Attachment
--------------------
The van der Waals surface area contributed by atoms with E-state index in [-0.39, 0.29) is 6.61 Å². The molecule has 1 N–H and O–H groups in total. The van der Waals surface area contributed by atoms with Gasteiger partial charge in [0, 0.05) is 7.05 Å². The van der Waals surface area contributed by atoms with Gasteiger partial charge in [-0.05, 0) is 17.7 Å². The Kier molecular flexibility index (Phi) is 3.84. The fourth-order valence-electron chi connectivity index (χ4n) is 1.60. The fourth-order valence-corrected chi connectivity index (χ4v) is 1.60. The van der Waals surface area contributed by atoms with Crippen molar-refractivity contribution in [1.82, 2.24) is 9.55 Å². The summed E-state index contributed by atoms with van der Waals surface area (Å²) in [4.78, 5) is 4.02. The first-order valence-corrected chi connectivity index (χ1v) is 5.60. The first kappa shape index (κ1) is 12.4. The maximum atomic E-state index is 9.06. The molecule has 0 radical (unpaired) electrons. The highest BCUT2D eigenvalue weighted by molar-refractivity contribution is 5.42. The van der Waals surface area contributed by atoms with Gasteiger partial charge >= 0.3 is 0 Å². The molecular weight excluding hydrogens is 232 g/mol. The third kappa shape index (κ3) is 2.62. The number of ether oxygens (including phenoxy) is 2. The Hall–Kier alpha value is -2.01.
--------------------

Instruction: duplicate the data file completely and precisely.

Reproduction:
The van der Waals surface area contributed by atoms with E-state index in [-0.39, 0.29) is 6.61 Å². The molecule has 1 N–H and O–H groups in total. The van der Waals surface area contributed by atoms with Gasteiger partial charge in [0, 0.05) is 7.05 Å². The van der Waals surface area contributed by atoms with Gasteiger partial charge in [-0.05, 0) is 17.7 Å². The Kier molecular flexibility index (Phi) is 3.84. The fourth-order valence-electron chi connectivity index (χ4n) is 1.60. The fourth-order valence-corrected chi connectivity index (χ4v) is 1.60. The van der Waals surface area contributed by atoms with Crippen molar-refractivity contribution in [1.82, 2.24) is 9.55 Å². The summed E-state index contributed by atoms with van der Waals surface area (Å²) in [4.78, 5) is 4.02. The first-order valence-corrected chi connectivity index (χ1v) is 5.60. The first kappa shape index (κ1) is 12.4. The maximum atomic E-state index is 9.06. The molecule has 0 radical (unpaired) electrons. The highest BCUT2D eigenvalue weighted by molar-refractivity contribution is 5.42. The van der Waals surface area contributed by atoms with Gasteiger partial charge >= 0.3 is 0 Å². The molecular weight excluding hydrogens is 232 g/mol. The third kappa shape index (κ3) is 2.62. The number of ether oxygens (including phenoxy) is 2. The Hall–Kier alpha value is -2.01.